92 John Morales February 25, 2015 at 3:39 am

john welch:

However, note the important part: “I interprest that as:…” Right away, Morales tells you, straight up that what he is talking about isn’t what was said, but rather his interpretation of it. He literally warns you he’s building a strawman, and makes it almost sound like he knows what Michael “meant” in some [meta] way beyond the words.

Morales responds thus: You think that what Michael wrote should be taken literally — that is, that seemingly, he is a far-right fascist leftist communist pro-feminist rapist-supporting anti-terrorist terrorist hack?

It’s almost a religious trick isn’t it. “you can’t go by the mere WORDS, you have to look for the DEEPER MEANING”. It’s a deepity strawman, but it now gives him free reign [sic] to avoid saying anything of either consequence or concreteness…

That’s an… um, interesting interpretation.

What don’t you dispute? What Michael actually wrote, the meaning of which is clear from the entire post, or your interpretation of what you want us to think Michael really meant by what he wrote?

What I don’t dispute is the claim that various people have opined about him to the effect of what he wrote when considered in aggregate.

It’s almost impressive, (well, more de- than im- but definitely pressive), because now, no matter what someone brings up with regard to what you don’t dispute, you have a perfect dodge. If they use your interpretation, you simply hide behind what Michael actually wrote and play the “those specific words weren’t used” game, or if they use the literal words, you can pivot and dodge behind “I was talking about my interpretation of what I thought Michael really meant.

<snicker>

Have you considered that I routinely distinguish between opinion and fact? It’s a much simpler explanation, and it also happens to be true.

In a sad way, because it’s so blatant, you’ve already set up the infrastructure to guarantee you cannot ever be wrong, and that anyone not in agreement with you is misunderstanding, possibly deliberately, the shining clarity of your argument. All infinity of them. And all as much as strawman as the next.

What’s blatant is your person downshift from third to second person.

I don’t dispute that I find it hard to imagine that I might be wrong about my own opinion, but in regard to facts and inferential processes I am no less fallible than anyone else.

But we move on…

I’m confused. I don’t know who to believe about what I think.

Well (sarcasm duly noted) clearly you care sufficiently about what you think people believe about you to the extent you post about it.

Ah, here we have a bit of a wandering into the gambit by where you dismiss his argument due to the fact he even made it. You note it is sarcasm, and at the same time, respond in a way that only makes sense if it is not sarcasm, once again, setting up an acre’s worth of wiggle room.

What?

Is it not obvious to you that if I note that it’s sarcasm, then what I write about it is predicated on its being sarcastic?

And now we apply the definition of some blogs to all blogs. A nice application of the spotlight fallacy, light, almost sparkling.

Some blogs ain’t blogs?

(heh)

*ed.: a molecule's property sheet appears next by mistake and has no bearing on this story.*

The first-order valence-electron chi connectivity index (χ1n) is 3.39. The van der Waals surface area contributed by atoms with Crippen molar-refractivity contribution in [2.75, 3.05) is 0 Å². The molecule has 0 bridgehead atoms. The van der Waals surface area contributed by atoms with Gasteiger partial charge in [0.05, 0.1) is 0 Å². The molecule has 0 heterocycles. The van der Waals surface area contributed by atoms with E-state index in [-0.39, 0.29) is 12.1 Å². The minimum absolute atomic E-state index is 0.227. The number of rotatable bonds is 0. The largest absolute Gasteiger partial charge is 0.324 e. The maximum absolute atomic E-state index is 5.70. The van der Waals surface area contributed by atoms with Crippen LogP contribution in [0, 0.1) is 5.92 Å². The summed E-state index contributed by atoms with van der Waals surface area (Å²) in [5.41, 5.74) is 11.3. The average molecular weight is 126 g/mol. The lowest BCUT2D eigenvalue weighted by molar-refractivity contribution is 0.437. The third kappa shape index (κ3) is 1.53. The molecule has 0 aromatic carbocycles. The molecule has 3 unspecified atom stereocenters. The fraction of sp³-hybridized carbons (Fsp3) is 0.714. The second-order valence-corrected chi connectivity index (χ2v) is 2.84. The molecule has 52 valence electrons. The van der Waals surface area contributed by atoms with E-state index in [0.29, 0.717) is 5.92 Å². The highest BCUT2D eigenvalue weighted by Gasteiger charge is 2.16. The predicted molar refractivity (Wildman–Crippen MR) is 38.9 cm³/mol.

And, like every post you make, have ever made, ever will make here, you:

1) Never address the point Michael is making, but rather your “interpretation” of it.

2) Never actually say anything that you’d have to actually defend

3) Dismiss his entire argument by saying the making of the argument invalidates it.

1. Leaving aside that the very act of reading involves interpreting a sequence of symbols as ideas, the particular idea I quoted is incoherent (because it’s contradictory) if taken literally rather than rhetorically.

(Perhaps Michael’s ability to express himself is higher in my estimation than in yours?)

2. Easier and better not to say anything that’s indefensible.

3. To what dismissal (and of what specific argument) do you refer?

I really hope PZ is paying you for this. You’re throwing away some not-bad blathering here.

A informative hope, but alas for you, a futile one.

You may abandon it forthwith.

93 john welch February 27, 2015 at 12:38 am

Morales @92 is confused, because someone actually saying something definite and being willing to accept the results, for good or ill is completely foreign to him. He has spent so much time carefully wordsmithing his every utterance online (and I doubt he’s much different in person) so that he writes pages and says nothing that the idea that others don’t do the same is incomprehensible for him.

He has no basis with which to communicate with people who aren’t constantly bullshitting the world and making sure that at no point can they ever be accused of having said anything because other than endless noise, he literally never says anything definite.

Literally, he finally cops to it:

Easier and better not to say anything that’s indefensible.

It’s a bullshit excuse because at some point, someone can take ANYTHING to be “indefensible”. Morales will never be accused of that, because out of all the things he’s ever typed, at no point has he ever said anything in a clear, direct fashion. Never a statement that he has to defend for good or ill. Nothing that he can be accused of being wrong, or right with.

It’s all just blather. Endless noise possessing neither meaning nor value, and so self-absorbed that he even compliments himself on his own cleverness. He’s like the prats on facebook that like their own posts. I think he should be happy Michael gave him an outlet, it may be the most social contact he has. I mean, can you imagine trying to go to lunch with this foole?

“Where do you want to eat?”

an hour later

“Never mind, I have to go back to work. Hungry. Asshole. never asking him anything again.

I don’t know the reasons why you are the waste of bits you are, but I am somewhat grateful for it. You are endless proof that it is better to be wrong than be nothing.